Inspectors found “the accommodation was in a generally grubby condition” as the “standard of repair and hygiene in the residential units was inadequate with dust and ingrained dirt throughout.” Some showers “were not working” and “some toilets were filthy.” There were also problems with records: Mitie did not have up-to-date records about which inmates were at-risk, and only knew about half the inmates with recorded vulnerabilities.
The problem lay with communications between the Home Office and Mitie: the Home Office might be partly to blame but “poor recent attendance by Mitie staff” at case meetings did not help. Mitie staff did treat inmates with respect, but the overall atmosphere was “too prison-like” where “detainees spent long periods unnecessarily locked in rooms.” Inspectors actually downgraded Mitie’s Colnbrook on their “healthy establishment test,” marking it down from “reasonably good” to “not sufficiently good.”
In 2016 inspectors made 14 recommendations on safety. By 2019 they found eight had not been achieved at all and two only “partly achieved.”
Mitie have also run the 250-bed Campsfield House immigration detention centre in Oxfordshire since 2011. The most recent inspection, also for 2019, found “some areas, including stairwells, had ingrained dirt and damaged plaster, requiring a deep clean and redecoration” while “rooms in general looked shabby and needed redecoration, with variable standards of cleanliness” and missing, broken or “dilapidated” furniture.
Mitie also runs short-term immigration holding facilities for the UK Home Office in France, by the Eurotunnel and Calais. The latest inspection of these “France short-term holding facilities” published this March says these new facilities are in a “good decorative state, and clean and tidy” but there were still “no showers, adequate sleeping facilities or natural light and fresh air.”
Staff also “complained that a drain in the centre of the family room often became blocked leading to a backflow of sewage and human waste.” Inspectors also found Mitie breaching “child safeguarding policy” as “we met a 17-year-old boy with an old gunshot injury who had been detained from a lorry and appeared unwell.” Neither Border Force nor Mitie staff “called for medical attention.”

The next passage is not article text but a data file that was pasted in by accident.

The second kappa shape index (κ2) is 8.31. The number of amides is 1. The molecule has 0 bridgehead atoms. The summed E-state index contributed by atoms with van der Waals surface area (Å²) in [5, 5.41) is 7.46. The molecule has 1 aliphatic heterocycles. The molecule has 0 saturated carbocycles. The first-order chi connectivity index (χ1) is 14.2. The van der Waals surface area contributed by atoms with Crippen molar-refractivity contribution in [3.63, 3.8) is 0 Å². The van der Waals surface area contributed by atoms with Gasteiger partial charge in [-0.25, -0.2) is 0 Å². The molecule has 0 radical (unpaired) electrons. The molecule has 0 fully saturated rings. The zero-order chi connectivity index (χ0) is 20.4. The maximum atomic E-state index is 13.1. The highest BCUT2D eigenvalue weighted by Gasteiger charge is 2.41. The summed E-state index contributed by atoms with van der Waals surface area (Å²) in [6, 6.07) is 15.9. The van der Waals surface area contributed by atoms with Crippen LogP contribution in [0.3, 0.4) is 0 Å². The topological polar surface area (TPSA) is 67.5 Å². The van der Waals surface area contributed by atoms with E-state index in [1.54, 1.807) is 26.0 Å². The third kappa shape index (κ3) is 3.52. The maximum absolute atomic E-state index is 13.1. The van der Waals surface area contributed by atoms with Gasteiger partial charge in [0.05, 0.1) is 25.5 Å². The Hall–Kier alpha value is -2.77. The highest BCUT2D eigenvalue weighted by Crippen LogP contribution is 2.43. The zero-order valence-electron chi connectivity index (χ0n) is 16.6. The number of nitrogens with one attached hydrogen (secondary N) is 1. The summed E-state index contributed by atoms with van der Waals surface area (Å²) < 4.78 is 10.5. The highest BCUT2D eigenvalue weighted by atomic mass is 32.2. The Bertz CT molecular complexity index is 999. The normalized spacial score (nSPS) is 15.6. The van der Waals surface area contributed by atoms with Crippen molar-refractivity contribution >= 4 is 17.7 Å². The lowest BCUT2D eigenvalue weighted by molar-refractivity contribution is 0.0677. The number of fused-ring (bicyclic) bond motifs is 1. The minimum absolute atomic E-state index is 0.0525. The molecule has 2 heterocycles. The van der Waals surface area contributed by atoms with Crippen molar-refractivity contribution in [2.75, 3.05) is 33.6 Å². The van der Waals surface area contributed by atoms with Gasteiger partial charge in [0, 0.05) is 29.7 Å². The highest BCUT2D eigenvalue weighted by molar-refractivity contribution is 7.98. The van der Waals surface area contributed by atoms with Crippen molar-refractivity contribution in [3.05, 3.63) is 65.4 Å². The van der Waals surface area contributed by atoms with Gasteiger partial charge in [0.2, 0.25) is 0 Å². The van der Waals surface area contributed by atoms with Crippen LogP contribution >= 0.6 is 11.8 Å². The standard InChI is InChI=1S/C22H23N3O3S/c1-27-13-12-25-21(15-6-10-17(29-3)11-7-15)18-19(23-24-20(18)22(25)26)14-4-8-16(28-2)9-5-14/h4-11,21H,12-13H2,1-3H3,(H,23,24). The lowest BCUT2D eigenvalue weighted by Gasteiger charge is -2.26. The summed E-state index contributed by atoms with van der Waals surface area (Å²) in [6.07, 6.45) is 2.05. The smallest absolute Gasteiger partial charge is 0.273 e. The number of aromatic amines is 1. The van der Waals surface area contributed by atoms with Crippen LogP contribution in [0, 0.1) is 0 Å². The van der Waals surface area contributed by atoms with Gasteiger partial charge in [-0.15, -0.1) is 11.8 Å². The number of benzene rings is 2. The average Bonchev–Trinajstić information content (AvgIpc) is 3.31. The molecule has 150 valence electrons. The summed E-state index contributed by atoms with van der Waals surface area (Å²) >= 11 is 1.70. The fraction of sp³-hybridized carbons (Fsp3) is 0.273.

By reaching out to Mitie to help with coronavirus testing, the government is using a familiar friend, but it isn’t obvious what they see in them.
Mitie don’t only have problems with cleanliness and care in the immigration detention centres. Hospital cleaning and portering staff organised by the GMB have had several conflicts with Mitie over pay and conditions: GMB members have had to fight Mitie over, for example, cuts to cleaning hours in St George’s Hospital in London in 2019. This March GMB members had to push Mitie for proper PPE to protect from coronavirus at Epsom and St Helier hospital.
At the start of the coronavirus outbreak, many people said the crucial role of the NHS and other public services would stop the Tories’ privatisation plans. This was a hopeful, but naive view: they are in fact increasing privatisation by handing more contracts to firms like Mitie, Serco and Sodexo. If we want them to stop doing this, we need to use organisation and pressure as well as hope.
Follow Solomon Hughes on Twitter @SolHughesWriter.